Psychiatrist Fanon studied the neuroses colonialism induces in colonized peoples (as well as in colonizers, to a lesser extent) in his first significant publication, Black Skin, White Masks (1952). Colonialism, he contends, can produce all manner of problems — including an inferiority complex that can lead to a desire to be white, a desire to marry a white person, passivity in the face of whites, extreme self-hatred, and a host of other debilitating mental states. The black man is in fact “phobogenic” — inheriting phobias from generation to generation (154).
In Black Skin, White Masks, Fanon recalls how he dealt with one black patient who was suffering from an inferiority complex. Ultimately, he concludes, the source of the illness was exterior to the man, and so to reassure the patient, to encourage him to be content with his life as it was, would be equivalent to the colonizer’s message of “keep your place.”
“If he is overwhelmed to such a degree by the wish to be white, it is because he lives in a society that makes his inferiority complex possible, in a society that derives its stability from the perpetuation of this complex, in a society that proclaims the superiority of one race,” Fanon writes. Because “that society creates difficulties for him,” the patient, if he wants to be cured, must stand up in opposition to it (100).
The argument remains that there are nonviolent methods of opposition: political action or peaceful opposition in the realm of Mahatma Gandhi or Martin Luther King, Jr. Fanon argues, even before his final call to violent rebellion, that these approaches do not work within the French colonialist structure, nor do they address the needs specific to African colonies. French colonial society is at its core Manichean, characterizing all that is white and European as good and all that is black, non-Christian, or African as evil, conflicted, and unintelligent — a system of thought that shuts down every attempt at reason from the very beginning. Fanon describes his own struggle with this Manichean outlook at length in the chapter “The Fact of Blackness” in Black Skin, White Masks. His attempts to argue against racism were futile because racism as an institution or a mode of thought had no basis in reason: “I had rationalized the world and the world had rejected me on the basis of color prejudice. Since no agreement was possible on the level of reason, I threw myself back toward unreason” (123).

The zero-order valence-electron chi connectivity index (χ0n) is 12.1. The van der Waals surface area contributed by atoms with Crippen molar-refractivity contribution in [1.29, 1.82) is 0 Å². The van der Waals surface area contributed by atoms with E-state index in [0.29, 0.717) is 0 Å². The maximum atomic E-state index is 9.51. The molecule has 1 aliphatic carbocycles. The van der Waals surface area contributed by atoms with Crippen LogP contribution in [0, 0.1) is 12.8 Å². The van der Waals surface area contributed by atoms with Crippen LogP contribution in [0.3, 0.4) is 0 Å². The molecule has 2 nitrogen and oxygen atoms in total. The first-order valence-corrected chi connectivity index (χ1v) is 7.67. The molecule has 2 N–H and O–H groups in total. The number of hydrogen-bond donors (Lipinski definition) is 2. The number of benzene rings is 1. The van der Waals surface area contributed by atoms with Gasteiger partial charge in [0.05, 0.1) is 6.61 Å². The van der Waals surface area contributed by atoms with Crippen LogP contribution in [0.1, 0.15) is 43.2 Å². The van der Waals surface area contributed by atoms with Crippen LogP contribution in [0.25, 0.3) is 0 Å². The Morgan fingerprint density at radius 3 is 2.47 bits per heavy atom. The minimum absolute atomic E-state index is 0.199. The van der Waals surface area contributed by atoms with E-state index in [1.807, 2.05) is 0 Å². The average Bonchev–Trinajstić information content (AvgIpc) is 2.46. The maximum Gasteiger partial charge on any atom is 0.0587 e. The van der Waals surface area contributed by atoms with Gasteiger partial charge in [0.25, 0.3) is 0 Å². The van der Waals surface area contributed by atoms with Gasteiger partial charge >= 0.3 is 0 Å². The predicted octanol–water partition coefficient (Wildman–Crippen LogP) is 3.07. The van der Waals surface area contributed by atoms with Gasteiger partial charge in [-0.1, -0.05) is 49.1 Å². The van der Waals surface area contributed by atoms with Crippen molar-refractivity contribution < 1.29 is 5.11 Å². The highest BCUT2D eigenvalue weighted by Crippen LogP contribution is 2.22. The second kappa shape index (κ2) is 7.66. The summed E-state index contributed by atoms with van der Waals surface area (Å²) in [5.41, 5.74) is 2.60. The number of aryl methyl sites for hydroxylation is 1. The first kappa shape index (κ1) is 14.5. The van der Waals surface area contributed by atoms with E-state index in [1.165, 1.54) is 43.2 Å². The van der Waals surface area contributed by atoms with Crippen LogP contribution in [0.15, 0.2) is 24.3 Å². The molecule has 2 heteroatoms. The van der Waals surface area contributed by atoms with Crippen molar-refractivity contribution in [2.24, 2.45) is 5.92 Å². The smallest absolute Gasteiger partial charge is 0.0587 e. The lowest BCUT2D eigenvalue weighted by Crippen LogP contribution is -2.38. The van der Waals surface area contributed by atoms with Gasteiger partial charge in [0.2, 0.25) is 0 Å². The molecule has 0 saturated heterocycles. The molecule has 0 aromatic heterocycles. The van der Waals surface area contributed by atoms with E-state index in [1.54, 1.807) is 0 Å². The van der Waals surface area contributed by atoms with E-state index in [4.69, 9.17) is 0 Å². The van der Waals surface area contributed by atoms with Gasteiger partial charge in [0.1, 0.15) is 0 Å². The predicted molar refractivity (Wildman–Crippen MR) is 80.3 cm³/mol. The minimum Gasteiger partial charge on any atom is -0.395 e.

Poets of the Negritude movement like Léopold Sédar Senghor and Aimé Césaire urged the black, colonized person to overcome his inferiority complex and assert his place in the world of men. Black Skin, White Masks consolidated the words of these revolutionaries into a single manifesto, and left it to the revolutionaries of 1952 to decide how they might attain their goal: “I have one right alone: That of demanding human behavior from the other. One duty alone: That of not renouncing my freedom through my choices” (229). The “them or us” mentality is already at play: even choosing not to act is an act of siding against not only one’s own freedom, but the freedom of one’s entire nation.
The stage is set for rebellion: the oppressed long ago ceased being ignorant of their own oppression, and now they have become the masters of their own dialectic. They know who oppresses them, they know the means by which they are oppressed, and they know why. “For once [the colonized] are in tune with their time,” writes Fanon nine years later in The Wretched of the Earth. “People are sometimes surprised that, instead of buying a dress for their wife, the colonized buy a transistor radio. They shouldn’t be. The colonized are convinced that their fate is in the balance” (40). Once they are fully acquainted with their situation, independence seems the only option, and violence, Fanon believes, is the only viable means to attain it.
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